A tentative agreement in hand, Democrats and Republicans still face an array of hurdles and uncertain timing over a Senate bill that would rein in financial institutions.
While Democrats agreed to jettison a $50 billion fund to liquidate large, failing firms, disputes over consumer protections, Federal Reserve oversight and regulation of complex securities are for the moment beyond compromise. Democrats and Republicans were preparing to fight those issues out on the Senate floor.
Heading into Wednesday, the Senate had yet to take a vote on any amendment to the bill. The Senate's Republican and Democratic leaders bickered over timing. And while debate was well on its way, the endgame for the bill was far from clear.
"They're stalling everything we do," Senate Majority Leader Harry Reid complained Tuesday evening. He called for the bill to be completed by the end of next week.
Senate Republican leader Mitch McConnell had a different timetable in mind. "I must tell you, I don't think this is a couple-of-weeks bill," he said. "It's not that we don't want to pass it, but we do want to cover the subject."
With 41 seats, Republicans have the votes to prevent a final vote as long as they remain united.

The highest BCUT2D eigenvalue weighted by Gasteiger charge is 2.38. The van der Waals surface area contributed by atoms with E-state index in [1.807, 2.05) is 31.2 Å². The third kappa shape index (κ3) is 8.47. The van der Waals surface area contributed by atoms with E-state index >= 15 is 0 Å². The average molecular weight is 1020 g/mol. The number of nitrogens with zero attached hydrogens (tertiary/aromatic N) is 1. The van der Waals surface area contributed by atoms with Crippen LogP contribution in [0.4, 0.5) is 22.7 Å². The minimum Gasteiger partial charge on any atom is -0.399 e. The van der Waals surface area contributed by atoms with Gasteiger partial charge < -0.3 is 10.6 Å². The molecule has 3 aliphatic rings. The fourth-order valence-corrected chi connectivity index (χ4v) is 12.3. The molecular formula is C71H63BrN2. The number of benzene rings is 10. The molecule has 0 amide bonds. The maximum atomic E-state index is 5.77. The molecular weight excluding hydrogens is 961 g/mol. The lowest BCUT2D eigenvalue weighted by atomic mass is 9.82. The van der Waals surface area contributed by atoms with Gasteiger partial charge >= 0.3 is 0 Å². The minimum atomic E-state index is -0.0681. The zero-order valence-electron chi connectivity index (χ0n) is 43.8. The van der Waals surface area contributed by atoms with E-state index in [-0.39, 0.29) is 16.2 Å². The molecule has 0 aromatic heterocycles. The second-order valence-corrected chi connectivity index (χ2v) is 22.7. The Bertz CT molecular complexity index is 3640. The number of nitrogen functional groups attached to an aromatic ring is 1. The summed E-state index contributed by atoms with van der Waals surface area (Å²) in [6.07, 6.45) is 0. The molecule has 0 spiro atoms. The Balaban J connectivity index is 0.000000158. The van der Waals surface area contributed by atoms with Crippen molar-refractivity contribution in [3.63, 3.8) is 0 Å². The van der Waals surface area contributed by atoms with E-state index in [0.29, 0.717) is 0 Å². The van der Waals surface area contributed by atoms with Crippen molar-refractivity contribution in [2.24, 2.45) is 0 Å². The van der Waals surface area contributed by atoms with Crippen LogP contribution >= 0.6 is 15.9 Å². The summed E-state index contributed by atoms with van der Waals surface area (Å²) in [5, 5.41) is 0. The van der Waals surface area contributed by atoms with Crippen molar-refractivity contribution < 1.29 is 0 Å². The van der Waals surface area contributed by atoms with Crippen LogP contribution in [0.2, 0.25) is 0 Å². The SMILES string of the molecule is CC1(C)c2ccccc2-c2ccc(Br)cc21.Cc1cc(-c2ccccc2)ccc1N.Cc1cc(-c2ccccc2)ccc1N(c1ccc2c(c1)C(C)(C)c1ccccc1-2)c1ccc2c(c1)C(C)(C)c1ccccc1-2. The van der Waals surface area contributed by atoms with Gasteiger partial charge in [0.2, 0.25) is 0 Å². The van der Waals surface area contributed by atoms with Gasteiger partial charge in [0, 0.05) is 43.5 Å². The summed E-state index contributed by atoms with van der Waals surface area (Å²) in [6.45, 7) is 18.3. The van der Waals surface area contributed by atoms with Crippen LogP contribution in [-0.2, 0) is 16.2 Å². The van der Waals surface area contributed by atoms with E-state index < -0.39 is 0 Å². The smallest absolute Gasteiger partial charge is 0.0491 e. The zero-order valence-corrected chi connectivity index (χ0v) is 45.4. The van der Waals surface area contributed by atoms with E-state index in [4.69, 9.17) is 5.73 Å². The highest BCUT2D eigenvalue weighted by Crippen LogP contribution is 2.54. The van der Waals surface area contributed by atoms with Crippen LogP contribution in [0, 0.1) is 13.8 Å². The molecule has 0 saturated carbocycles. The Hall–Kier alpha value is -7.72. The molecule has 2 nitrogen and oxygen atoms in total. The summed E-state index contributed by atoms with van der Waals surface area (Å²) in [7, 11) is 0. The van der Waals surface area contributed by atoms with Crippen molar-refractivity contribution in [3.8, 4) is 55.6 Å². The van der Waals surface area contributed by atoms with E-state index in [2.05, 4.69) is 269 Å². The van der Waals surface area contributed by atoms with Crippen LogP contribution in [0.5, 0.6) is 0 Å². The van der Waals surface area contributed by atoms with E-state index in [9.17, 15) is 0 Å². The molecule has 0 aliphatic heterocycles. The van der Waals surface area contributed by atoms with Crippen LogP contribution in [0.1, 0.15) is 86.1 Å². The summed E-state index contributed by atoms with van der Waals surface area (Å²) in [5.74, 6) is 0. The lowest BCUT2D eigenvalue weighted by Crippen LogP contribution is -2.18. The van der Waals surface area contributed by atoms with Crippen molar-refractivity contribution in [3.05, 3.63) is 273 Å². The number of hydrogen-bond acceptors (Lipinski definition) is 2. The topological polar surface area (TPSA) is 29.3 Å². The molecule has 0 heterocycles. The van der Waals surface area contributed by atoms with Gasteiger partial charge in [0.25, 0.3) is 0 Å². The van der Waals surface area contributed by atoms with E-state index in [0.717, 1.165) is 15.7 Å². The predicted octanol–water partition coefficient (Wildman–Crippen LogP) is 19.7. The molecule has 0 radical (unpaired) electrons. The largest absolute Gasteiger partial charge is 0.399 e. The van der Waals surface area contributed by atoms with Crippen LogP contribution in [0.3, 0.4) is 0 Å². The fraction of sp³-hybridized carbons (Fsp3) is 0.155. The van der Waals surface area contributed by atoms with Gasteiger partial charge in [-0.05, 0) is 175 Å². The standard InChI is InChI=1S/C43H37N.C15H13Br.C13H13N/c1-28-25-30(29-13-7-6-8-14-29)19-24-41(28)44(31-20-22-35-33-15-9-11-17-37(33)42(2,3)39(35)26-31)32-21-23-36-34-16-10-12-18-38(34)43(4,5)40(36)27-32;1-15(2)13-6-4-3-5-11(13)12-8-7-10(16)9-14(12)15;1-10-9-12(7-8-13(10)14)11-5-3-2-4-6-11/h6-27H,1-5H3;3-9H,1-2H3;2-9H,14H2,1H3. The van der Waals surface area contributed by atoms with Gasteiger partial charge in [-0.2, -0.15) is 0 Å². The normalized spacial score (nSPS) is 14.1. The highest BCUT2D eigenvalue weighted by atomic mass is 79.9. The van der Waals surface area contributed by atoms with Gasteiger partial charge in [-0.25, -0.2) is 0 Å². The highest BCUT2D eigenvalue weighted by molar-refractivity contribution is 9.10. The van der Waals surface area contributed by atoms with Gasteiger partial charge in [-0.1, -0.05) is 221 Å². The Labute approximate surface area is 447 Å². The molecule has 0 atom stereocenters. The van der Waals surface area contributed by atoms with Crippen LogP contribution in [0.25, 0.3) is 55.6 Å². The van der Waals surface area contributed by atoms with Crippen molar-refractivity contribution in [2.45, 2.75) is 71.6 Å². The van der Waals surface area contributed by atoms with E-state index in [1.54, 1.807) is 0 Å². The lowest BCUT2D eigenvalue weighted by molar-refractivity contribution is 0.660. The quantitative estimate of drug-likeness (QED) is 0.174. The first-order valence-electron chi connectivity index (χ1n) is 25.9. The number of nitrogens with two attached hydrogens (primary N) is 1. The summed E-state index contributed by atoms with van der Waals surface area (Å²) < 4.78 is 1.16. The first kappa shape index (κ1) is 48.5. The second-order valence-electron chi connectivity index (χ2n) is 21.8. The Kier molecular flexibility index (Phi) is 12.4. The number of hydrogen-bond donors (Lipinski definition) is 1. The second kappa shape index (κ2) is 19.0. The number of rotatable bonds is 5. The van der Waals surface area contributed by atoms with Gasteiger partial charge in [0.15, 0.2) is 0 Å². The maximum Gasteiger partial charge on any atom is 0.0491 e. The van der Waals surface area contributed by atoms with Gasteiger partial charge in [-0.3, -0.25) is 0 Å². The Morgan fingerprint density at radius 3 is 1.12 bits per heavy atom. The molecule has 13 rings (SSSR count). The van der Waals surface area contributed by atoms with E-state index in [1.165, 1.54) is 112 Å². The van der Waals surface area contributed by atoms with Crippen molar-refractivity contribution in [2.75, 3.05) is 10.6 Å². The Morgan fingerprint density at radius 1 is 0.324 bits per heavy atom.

The House has cleared its version of the measure.
In their willingness to drop the $50 billion fund, Senate Democrats on Tuesday abandoned a provision that Republicans attacked repeatedly as a perpetual Wall Street bailout-in-waiting. The Obama administration also did not support the fund, which would have been financed by an assessment on large financial institutions.
Dropping the fund means the Federal Deposit Insurance Corp. would have to borrow from the Treasury to cover the initial costs of liquidating a large, interconnected firm that is collapsing. That means taxpayers would essentially front the money.
But in their deal, Senate Banking Committee Chairman Christopher Dodd, D-Conn., and the committee's top Republican, Sen. Richard Shelby of Alabama, would require the FDIC to recoup those costs from the sale of a failing firm's assets and from the firm's creditors. Additional costs could be paid by assessing a fee on large banks, but only as a last resort.
Dodd and Shelby had not formalized the agreement pending a review by key lawmakers and the Obama administration.
Once that negotiation is sealed, Republicans intend to seek changes through amendments to the legislation's consumer protection provisions, which they say are too onerous, and to expand exceptions in the regulation of complex securities. Several Democrats aim to make the bill tougher on banks, calling for limits on bank size or restrictions on their ability to trade on their own accounts.
Sen. Bernie Sanders, a Vermont independent, had obtained bipartisan support for an amendment that would require an extensive audit of the Federal Reserve. Administration and Fed officials were opposing the measure, saying it would interfere with the Fed's independence in setting monetary policy.
This program aired on May 5, 2010. The audio for this program is not available.